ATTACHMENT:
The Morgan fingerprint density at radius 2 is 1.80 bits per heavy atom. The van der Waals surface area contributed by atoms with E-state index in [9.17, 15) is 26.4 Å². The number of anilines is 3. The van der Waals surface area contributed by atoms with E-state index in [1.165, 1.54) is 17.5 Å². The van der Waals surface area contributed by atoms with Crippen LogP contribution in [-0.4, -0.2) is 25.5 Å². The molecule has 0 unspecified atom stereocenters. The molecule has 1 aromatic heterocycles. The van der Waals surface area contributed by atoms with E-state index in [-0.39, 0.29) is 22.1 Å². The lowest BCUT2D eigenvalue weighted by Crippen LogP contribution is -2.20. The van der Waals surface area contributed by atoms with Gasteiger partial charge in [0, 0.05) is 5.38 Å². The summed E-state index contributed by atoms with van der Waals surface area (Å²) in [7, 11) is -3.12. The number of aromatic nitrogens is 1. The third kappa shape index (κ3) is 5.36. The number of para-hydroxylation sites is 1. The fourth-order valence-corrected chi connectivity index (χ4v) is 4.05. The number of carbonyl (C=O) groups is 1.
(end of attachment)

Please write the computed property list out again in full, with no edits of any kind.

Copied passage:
The Morgan fingerprint density at radius 2 is 1.80 bits per heavy atom. The van der Waals surface area contributed by atoms with E-state index in [9.17, 15) is 26.4 Å². The number of anilines is 3. The van der Waals surface area contributed by atoms with E-state index in [1.165, 1.54) is 17.5 Å². The van der Waals surface area contributed by atoms with Crippen LogP contribution in [-0.4, -0.2) is 25.5 Å². The molecule has 0 unspecified atom stereocenters. The molecule has 1 aromatic heterocycles. The van der Waals surface area contributed by atoms with E-state index in [-0.39, 0.29) is 22.1 Å². The lowest BCUT2D eigenvalue weighted by Crippen LogP contribution is -2.20. The van der Waals surface area contributed by atoms with Gasteiger partial charge in [0, 0.05) is 5.38 Å². The summed E-state index contributed by atoms with van der Waals surface area (Å²) in [7, 11) is -3.12. The number of aromatic nitrogens is 1. The third kappa shape index (κ3) is 5.36. The number of para-hydroxylation sites is 1. The fourth-order valence-corrected chi connectivity index (χ4v) is 4.05. The number of carbonyl (C=O) groups is 1.